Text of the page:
You can argue we have a need for low post scoring - although Nelson's teams have always favored slashing and jump shooting over post offense and have made no effort to develop their post players. Assuming we have such a need, it's not clear that Amare would meet it all that well given his gradually increasing reliance on his jump shot (don't take my word for it - check out 82games.com, which lists 55% of Amare's shots as jumpers). Most of Amare's inside points come from put-backs and dump-off passes - two areas Biedrins and Randolph had adequately covered last season. The end result, as with Maggette, is a player that duplicates our current strengths while potentially making our weaknesses even worse.
This paragraph is illogical. First, It starts out criticizing Stodumire for taking too many jump shots, which is not a bad thing considering his high FG%. The other advantage to an efficient, jump-shooting center is that the opposing center must come away from the basket to guard him which opens up the lane for drivers like Monte, Bukie and the dreaded Maggette.
Then he says that Stodumire duplicates what Biedrins and Randolph bring to the table as an inside scorer. Biedrins would leave in every Stodumire trade scenario so what's wrong with replacing his high-efficiency inside game and adding the jump-shooting dimension. It's not duplication if Biedrins isn't here to be duplicated. Also, it apparently isn't duplication if it is Biedrins and Randolph playing together with the same inside game but it is with Stodumire.
Talent displacement - If we learned one thing from the 08-09 season, it was that Nelson would go to great lengths to play his veterans ahead of Randolph, Wright, and even Biedrins in the low post. For the first two-thirds of the season we saw Maggette, Azubuike and even Jackson on occasion at power forward. The results were rarely impressive, but Nelson repeatedly returned to his one big man line-up. Adding Maggette to the line-up didn't occur in a vacuum. His addition caused a minute squeeze, with the players arguably in the best position to help the Warriors in the future losing out.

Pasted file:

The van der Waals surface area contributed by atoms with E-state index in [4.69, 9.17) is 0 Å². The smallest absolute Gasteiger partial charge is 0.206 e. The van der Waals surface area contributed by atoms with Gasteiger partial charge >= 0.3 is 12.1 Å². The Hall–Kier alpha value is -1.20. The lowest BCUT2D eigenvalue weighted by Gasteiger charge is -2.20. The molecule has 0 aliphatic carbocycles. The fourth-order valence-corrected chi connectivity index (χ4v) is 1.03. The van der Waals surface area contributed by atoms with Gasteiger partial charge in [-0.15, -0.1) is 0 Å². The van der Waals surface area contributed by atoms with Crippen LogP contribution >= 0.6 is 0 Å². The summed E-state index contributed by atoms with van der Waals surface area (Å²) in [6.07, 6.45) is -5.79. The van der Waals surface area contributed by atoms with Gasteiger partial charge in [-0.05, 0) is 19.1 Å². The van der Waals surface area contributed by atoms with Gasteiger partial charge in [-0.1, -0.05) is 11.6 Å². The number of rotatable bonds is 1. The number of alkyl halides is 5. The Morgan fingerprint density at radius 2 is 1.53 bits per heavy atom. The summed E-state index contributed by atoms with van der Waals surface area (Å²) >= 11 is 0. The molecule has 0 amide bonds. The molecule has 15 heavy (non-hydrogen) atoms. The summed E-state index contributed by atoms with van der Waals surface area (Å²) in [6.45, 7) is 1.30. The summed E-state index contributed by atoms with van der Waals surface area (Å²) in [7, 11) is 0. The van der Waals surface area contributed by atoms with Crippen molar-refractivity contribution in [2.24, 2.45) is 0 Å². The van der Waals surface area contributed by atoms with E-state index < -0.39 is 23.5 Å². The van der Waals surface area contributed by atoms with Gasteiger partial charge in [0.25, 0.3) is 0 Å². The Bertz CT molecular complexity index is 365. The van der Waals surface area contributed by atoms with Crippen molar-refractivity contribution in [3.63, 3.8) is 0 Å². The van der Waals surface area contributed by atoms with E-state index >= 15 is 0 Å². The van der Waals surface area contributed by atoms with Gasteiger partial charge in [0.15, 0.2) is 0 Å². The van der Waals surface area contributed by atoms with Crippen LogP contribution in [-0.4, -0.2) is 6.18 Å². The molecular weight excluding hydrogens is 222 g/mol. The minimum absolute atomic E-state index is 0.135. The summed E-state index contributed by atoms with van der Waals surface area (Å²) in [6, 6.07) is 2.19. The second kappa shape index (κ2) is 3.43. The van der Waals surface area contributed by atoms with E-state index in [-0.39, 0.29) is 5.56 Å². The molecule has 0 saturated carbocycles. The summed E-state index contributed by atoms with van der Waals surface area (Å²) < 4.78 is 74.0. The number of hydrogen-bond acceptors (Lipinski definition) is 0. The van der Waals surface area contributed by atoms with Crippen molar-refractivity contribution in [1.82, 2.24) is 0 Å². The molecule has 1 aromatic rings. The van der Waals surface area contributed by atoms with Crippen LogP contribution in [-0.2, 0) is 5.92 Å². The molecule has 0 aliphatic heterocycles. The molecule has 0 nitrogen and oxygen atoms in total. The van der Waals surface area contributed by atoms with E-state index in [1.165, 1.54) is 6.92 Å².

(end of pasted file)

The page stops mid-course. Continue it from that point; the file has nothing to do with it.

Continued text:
Again, Wright started when he was giving effort and healthy. Randolph wasn't ready to play (see above) and Andris played a career-high 30 minutes per game. Turiaf also set a career-high in minutes. Jackson started 10 games at PF, Buike 6 (seems like it was more). Again, Maggette started all of 9 games at PF so I'm not sure what "great lengths" Nelson went to other than to assess the situation and try different things to see if they would work.
With Amare, Nelson would gain a veteran big who can score. The team wouldn't be giving him max money to ride the bench, so I'd expect his minutes to be heavy (and considerably greater than Andris' playing time last year). With Stoudemire pulling major minutes at center, however, we have no reason to believe Nelson would suddenly back away from his one big man approach.
He'd start and center and Nelson would likely start Randolph next to him. How is that bad?
Maggette, Azubuike and Jackson would still be on the team. We've added two guards - Law and Curry - who are likely to see time in the rotation.
Versatility and flexibility aren't bad things. Nelson will play Maggette and Jackson. If there aren't enough minutes to be had at the 2 and 3 for everyone, then Azubuike will likely be the odd man out. I also don't see a problem with Maggette backing up the 4 for specific matchups. Law could be the 12th man on this team, so listing him as a factor in the Amare argument is kind of a reach.
It's not at all hard to imagine a Stoudemire-led team where Randolph and Turiaf are getting fewer minutes than they did to close the 08-09 season.
It's not hard to imagine a lot of things, but it is hard to make an argument as to what would cause this to happen.
Under this reading of Nelson's habits, the Stoudemire move doesn't help us become a more balanced team. It only helps Nelson roll out a more offensively potent small-ball line-up. Of course, that approach may make the Warriors a better team than they were in 08-09 (setting the bar low here), but the pro-Amare partisans out there should consider the possibility that the trade could enable Nelson in his small ball tendencies and result in Randolph once again spending heavy minutes on the bench.
How is starting Stodumire at center and Randolph at PF with 6-8 Jackson at SF or SG "small ball"? How did Randolph end up on the bench?
There are sections on "ball-movement" and "team chemistry", which I'm going to skip do to the length of this and because I don't disagree with the particulars but I disagree with the premises and the conclusions which can't really be effectively argued as both sides of the discussion would be heavily rooted in speculation.